In addition to the various ways networked systems can be physically connected, there are two basic ways that network activities can be arranged. In one, all of the computers have equal status. This is called peer-to-peer, because a peer means someone (or something) that is the equal of another. Peer-to-peer is used mostly in very small networks of less than a dozen systems.

The more common arrangement is called client-server. One system, called the server, is responsible for a particular activity or resource. The other systems are called clients, and they go through the server when they want to use the function or resource that the server is responsible for.

Some of the things servers are commonly used for include network administration, e-mail, printers, file storage, and Internet access. Often several of these functions will be combined into one machine. There is no rule that says a network server and a print server can’t be the same system.
Clients Server

print server

There is also no rule that says a server must serve the entire network. It is usually convenient to have a separate network server for each subnet. There are other divisions that can occur even within a subnet. Computers that need to share the same resources can be organized into workgroups. With the Windows NT operating system, the LAN can be divided into sections called domains, and each domain needs its own server called a domain controller.


A protocol is an agreed-upon standard for how something will be done. When your mother taught you to chew with your mouth closed and keep your elbows off the table, that was a protocol for proper dining. Computer protocols are the rules for connecting with other computers and exchanging information with them.

Ethernet is a protocol. Earlier we called it a technology, but it is also a set of rules for how that technology is used. If each piece of hardware and software complies with the rules, then information can be correctly transferred from one from one system to another in a LAN.

There are many protocols used in networking. There are some protocols that are used together with other protocols, where each one takes care of different aspects of networking. Sometimes two protocols do the same thing in different ways, and it is necessary to choose one or the other. The important thing is that both systems trying to communicate with each other have matching protocols that they can use.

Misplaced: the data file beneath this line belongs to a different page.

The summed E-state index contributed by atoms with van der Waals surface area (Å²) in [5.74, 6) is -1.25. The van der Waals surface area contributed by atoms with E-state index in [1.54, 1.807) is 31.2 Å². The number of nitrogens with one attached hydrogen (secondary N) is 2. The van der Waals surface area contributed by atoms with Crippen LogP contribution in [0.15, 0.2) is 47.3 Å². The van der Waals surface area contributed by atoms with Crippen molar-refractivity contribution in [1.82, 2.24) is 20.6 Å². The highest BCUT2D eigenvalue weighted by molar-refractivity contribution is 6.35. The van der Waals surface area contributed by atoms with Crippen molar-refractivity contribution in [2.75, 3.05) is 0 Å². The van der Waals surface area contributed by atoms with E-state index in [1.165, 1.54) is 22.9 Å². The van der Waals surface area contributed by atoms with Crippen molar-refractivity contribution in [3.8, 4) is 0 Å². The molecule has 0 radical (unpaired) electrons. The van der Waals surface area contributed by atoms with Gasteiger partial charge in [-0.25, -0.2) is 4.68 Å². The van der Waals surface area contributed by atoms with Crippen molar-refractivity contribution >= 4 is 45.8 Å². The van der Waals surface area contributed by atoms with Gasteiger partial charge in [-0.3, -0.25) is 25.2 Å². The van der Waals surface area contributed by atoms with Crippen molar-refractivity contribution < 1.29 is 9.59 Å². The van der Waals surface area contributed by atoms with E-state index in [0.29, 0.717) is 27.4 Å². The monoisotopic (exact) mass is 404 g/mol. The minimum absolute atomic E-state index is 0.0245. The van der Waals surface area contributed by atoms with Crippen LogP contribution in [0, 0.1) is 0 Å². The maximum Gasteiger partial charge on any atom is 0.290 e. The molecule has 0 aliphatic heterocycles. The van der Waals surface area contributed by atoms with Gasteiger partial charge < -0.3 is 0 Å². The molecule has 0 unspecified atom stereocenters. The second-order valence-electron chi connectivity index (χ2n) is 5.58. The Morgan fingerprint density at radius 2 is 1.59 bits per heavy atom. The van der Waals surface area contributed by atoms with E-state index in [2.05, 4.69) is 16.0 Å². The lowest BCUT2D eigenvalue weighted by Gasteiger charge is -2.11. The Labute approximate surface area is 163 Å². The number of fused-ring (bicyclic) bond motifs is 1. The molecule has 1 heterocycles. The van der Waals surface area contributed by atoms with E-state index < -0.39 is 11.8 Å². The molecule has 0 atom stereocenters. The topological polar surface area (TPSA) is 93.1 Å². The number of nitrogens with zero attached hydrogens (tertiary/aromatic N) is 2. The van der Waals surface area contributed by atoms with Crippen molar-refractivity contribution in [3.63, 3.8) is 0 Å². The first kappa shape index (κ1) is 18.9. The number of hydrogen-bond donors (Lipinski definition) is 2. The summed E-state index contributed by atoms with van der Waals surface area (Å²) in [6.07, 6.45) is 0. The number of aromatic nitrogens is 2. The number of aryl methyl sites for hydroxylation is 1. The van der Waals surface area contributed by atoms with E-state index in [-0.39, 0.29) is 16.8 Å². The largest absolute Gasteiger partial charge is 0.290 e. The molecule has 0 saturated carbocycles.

One very important set of protocols is called TCP/IP. It is important because it is what the creators of the Internet decided would be used for that particular network, which means that any computer that wants to connect to the Internet must also use TCP/IP. TCP/IP stands for Transmission Control Protocol / Internet Protocol.

TCP/IP is actually in two parts. The TCP portion covers the agreements between systems about how they will carry on their ‘conversation’, and the IP portion deals with addressing the packets and routing them.

The TCP part all happens in the background and we don’t really need to concern ourselves with it under normal circumstances. However, in a network that uses TCP/IP, every system must have a unique IP address, and that is something that requires human intervention in one way or another.

IP Addresses

An IP address is made up of four sets of numbers separated by periods. An example is:

Each of these sets of numbers is called an octet, because they started out as 8-digit binary numbers. By changing them into 3-digit decimal numbers, the whole address is shorter and easier to remember. The highest value for any octet is 255, because the highest number you can make with eight binary digits is equal to 255 in decimal.

In most networks, the first three octets are the same for all systems, and the last octet is different for every machine. If there are more than 255 computers in a network, it is usually divided into smaller subnets.

Static or Dynamic?

There are two ways to associate a unique IP address to a specific computer. One way is for the administrator to assign a number, which stays the same unless somebody decides to change it some day. That number is then a static IP address.

The other way is to assign a group of addresses to a server, and let the server hand them out as needed to any system that wants to communicate on the network. This produces a dynamic IP address. It is sometimes important to know which method is in use on a network, because with dynamic addressing, the IP address of a machine may be different each time you try to communicate with it.

Computer Names

The example address is only one digit longer than a phone number with area code, but that’s plenty long enough to give most of us a hard time. It’s much easier for people to remember a name instead of a number, and for this reason computers in a network are also given a unique name. It may be something mundane like Sales14, but at least it’s a name and not a number.

This is not only easier to remember, but it solves the problem of a dynamic address that changes all the time, because the computer name doesn’t normally change. It does create another problem though, because the computers use only the addresses and not the names to keep track of each other. Fortunately there is a part of the TCP/IP protocol called address resolution, and it matches up the names and addresses so things keep rolling smoothly along.